“A New Roadmap for Reaching Religious Americans on Public Policy Issues” is the subtitle for Beyond the God Gap, a 49-page report and chart for those who are trying to find their way among US religious groups as they show up in politics and culture.
The co-agents are think tank Third Way [no relation to the UK Christian magazine of the same name] and the Public Religion Research Institute, whose regular issuances are useful for those who would “reach” and also those who “observe” religious Americans.
The authors of Beyond the God Gap do know that there are non-religious people and forces out there, but in their minds they cannot be “reached” efficiently on public issues. Forget the “new atheists” then, for a moment, as the authors of this report do.
What is more, while both of the sponsors of this project have interests in all religions, Beyond the God Gap deals only with Christians. The surveyors know that the varieties of Jews and Muslims are also reaching and being reached on public policy issues, but the topic for the Third Way and PRRI is “Catholics” and “Protestants.”
What is clear from this and countless other opinion surveys is that the old standard typified by Will Herberg’s 1955 classic, Protestant, Catholic, and Jew, would be almost useless in changed America. What Herberg called “Protestant” stood for “White Mainline Protestants” (WMPs). He hardly noticed what today are termed “White Evangelical Protestants” (WEPs) or “African American Protestants” (AAPs). These are the two groups where the “reaching from and to” is most strenuous, effective, and controversial today.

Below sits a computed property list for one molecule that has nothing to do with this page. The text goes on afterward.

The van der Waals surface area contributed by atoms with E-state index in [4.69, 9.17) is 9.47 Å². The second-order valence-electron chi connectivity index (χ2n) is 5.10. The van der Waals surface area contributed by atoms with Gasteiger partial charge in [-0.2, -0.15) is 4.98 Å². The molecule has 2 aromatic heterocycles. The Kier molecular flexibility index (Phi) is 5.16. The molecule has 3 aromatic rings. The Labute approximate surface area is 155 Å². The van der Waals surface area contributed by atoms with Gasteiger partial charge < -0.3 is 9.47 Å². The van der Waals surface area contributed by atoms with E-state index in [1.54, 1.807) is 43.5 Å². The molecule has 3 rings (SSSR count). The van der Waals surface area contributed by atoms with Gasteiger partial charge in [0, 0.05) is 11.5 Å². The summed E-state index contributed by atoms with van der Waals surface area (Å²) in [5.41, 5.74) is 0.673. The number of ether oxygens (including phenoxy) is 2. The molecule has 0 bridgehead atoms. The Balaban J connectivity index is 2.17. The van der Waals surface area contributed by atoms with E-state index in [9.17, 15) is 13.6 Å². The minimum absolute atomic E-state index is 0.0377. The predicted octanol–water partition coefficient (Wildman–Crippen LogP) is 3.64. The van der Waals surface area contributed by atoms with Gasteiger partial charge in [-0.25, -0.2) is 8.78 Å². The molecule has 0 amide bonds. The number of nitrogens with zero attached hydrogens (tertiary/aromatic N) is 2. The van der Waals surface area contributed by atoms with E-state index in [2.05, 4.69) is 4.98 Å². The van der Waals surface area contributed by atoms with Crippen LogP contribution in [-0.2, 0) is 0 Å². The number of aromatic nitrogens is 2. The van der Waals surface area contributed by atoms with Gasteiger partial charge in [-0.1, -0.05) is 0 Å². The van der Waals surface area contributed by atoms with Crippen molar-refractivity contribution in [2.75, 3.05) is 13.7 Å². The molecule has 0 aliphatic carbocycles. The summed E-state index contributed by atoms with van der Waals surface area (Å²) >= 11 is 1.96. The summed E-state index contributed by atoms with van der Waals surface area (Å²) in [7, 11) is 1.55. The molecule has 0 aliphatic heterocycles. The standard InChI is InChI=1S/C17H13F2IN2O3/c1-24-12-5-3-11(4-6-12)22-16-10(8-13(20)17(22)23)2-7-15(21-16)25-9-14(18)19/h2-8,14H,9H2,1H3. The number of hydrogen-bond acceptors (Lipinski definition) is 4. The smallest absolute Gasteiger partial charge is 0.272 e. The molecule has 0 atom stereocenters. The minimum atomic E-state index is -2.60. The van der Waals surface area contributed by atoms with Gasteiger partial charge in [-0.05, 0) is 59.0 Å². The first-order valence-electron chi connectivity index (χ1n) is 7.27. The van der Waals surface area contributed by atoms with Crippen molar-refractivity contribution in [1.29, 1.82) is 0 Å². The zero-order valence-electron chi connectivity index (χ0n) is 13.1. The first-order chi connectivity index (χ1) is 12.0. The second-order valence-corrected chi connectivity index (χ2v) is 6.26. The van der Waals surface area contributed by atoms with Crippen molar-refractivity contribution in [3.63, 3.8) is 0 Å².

Quick, now: Think of the few times when cable news dealt with “White Mainline Protestants” on public issues. We can foresee one, as the Presbyterian General Assembly soon will debate topics relating to Palestinians and Israelis. Another has to do with conflict over gay marriage and ordaining homosexuals.
For the rest, dealings with WMPs are mainly diversions as politicians and public figures court or avoid WEPs and AAPs, who encamp in sufficiently definable identity sectors to warrant attention.
Even here, Beyond the God Gap has to parse things somewhat more finely – for example, where they find substantial differences between young versus middle-aged WEPs on homosexuality and other such fronts of controversy.
It is also clear that there is no simple “Roman Catholics” group, since left and right factions there differ so much from each other that politicians using this road map might well drive into the ditch, and certainly will hit potholes. AAPs are somewhat more predictable when it comes to addressing public issues, or being reached. Most still vote Democratic and get cast as “liberal,” but their part of the map is also increasingly diverse.
The authors of this report say they set out to shatter stereotypes simply by interviewing citizens and finding where their loyalties and goals may be. Add up these diverse groups, and it is easy to see why three-fourths of the road-mapped groups resent it when some WEPs claim that theirs is “The Christian vote,” and when mass communicators sleepily suggest that when polled majorities among white evangelicals are interviewed as they exit voting booths, they should have a monopoly on the term “Christian,” as in “the Christian vote.”
They are claiming too much, and the members of the media who grant them a monopoly do the surveys, the faiths, and social scientists a disservice.
Beyond the God Gap will help with more accurate reporting, and give the public a better picture of how the religious groups line up at the polling places. The old model won’t work. A significant power shift has already occurred.
(c) Martin E. Marty The author is a leading US commentator on religion - and the Fairfax M. Cone Distinguished Service Professor Emeritus at the University of Chicago. His biography, current projects, upcoming events, publications, and contact information can be found at www.illuminos.com .
With grateful acknowledgements to Sightings, and the Martin Marty Center  at the University of Chicago Divinity School, Illinois, USA.